The bearded fireworm's rows of white bristles (pictured) are filled with venom that easily penetrates flesh and creates an "intense burning irritation".
The worm lives in the Caribbean Sea, one of the ocean regions with the fewest native species, according to the new report. Native species make up about half of New Zealand and Antarctica's marine species and a quarter of those in Australia and South Africa.
Description & Behavior
The bearded fireworm, Hermodice carunculata (Pallas, 1766), is a type of bristleworm of the fireworm Family Amphinomidae. This beautiful flattened segmented worm, reaching 35.6 cm (typically 7-10 cm) in length, has groups of white bristles along each side. The bristles are hollow, venom-filled chaeta which easily penetrate the flesh and break off if this worm is handled. They produce an intense burning irritation in the area of contact, hence the common name of the species. When disturbed the worm flares out the bristles so they are more exposed.
Class Polychaeta, the bristleworms, is the largest and most primitive group of annelids, and the majority are marine. They are often strikingly beautiful and very colorful and, unlike the other two groups of annelids (Classes Clitellata and Pogonophora), they show enormous variation in form and lifestyle. Apart from the head and terminal segments, all the segments are identical, each with a pair of flattened, fleshy lobelike paddles called parapodia, which are used for swimming, burrowing and creating a feeding current. The bristles, or chaetae, on the parapodia are immensely variable between species. In the sea mice, for example, they form a protective mat over the back of the worm and give the animal a furry appearance. The bristles of fireworms, on the other hand, are long and poisonous for defense, and are shed readily if a worm is attacked.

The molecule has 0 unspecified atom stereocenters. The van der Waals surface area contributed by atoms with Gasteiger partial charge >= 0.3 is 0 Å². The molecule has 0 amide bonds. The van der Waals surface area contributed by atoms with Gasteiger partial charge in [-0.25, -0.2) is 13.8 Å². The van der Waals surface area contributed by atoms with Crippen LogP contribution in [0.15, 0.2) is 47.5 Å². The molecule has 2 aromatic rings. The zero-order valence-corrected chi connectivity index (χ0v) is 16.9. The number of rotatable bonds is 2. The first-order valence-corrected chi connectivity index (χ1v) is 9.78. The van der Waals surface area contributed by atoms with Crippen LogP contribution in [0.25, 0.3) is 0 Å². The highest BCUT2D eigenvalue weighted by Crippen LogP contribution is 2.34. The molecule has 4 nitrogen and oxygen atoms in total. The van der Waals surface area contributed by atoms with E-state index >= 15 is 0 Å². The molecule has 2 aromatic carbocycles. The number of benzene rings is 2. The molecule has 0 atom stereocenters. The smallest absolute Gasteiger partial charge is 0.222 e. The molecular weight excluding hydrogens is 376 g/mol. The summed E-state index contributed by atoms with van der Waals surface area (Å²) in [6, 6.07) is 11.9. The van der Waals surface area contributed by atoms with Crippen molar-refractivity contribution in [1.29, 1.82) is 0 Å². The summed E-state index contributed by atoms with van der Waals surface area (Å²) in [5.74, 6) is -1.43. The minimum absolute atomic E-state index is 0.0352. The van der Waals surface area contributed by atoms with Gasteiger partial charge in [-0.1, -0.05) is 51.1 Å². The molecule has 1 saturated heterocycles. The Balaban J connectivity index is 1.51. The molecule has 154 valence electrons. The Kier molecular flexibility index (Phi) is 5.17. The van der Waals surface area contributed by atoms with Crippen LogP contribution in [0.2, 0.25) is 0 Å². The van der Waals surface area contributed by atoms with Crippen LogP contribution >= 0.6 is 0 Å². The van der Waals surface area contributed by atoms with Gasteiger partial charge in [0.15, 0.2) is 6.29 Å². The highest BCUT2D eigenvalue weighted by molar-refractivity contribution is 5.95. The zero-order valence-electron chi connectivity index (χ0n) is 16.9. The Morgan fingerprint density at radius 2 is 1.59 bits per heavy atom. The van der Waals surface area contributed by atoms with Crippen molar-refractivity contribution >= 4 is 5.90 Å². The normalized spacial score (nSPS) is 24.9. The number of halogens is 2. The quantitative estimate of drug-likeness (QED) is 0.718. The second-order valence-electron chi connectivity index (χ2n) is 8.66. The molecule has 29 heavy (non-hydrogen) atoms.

World Range & Habitat
The bearded fireworm is abundant on reefs, beneath stones in rocky or seagrass areas and on some muddy bottoms. It has also been found at or near the surface in flotsam and occurs to at least 60 m. It is found throughout the tropical western Atlantic and at Ascension Island in the mid-Atlantic.
Feeding Behavior (Ecology)
Fireworms are voracious predators that feed on soft and hard corals, anemones, and small crustaceans. It will engulf the last few centimeters of the tip of a branching coral, such as Acropora cervicornis (staghorn coral), in its inflated pharynx and remove the coral tissue from that portion of the skeleton. The worm will remain 5-10 minutes at each branch tip, visiting several, and the branches attacked are apparent by their white ends.
The effects of predation on certain groups can be substantial. Witman (1988) calculated that tissue predation by this worm on Milleporid Hydrocorals (fire coral) exposed 12.9 cm2 per 1 m2 per day of skeleton to algal colonization.
Although H. carunculata prefers the tissue of Cnidarians, it will readily accept and thrive on alternative foods in captivity. These include: squid, clam, shrimp, krill, mysid shrimp, mussel, etc.
Predators may include the cone snail, Conus cedonulli.
When bearded fireworms come to the surface to mate, the females start to emit a greenish phosphorescent glow. This attracts the males, which dart towards the females, emitting flashing lights at the same time. As the different sexes approach each other, the sex cells are shed and combine.
Photo courtesy Eduardo Klein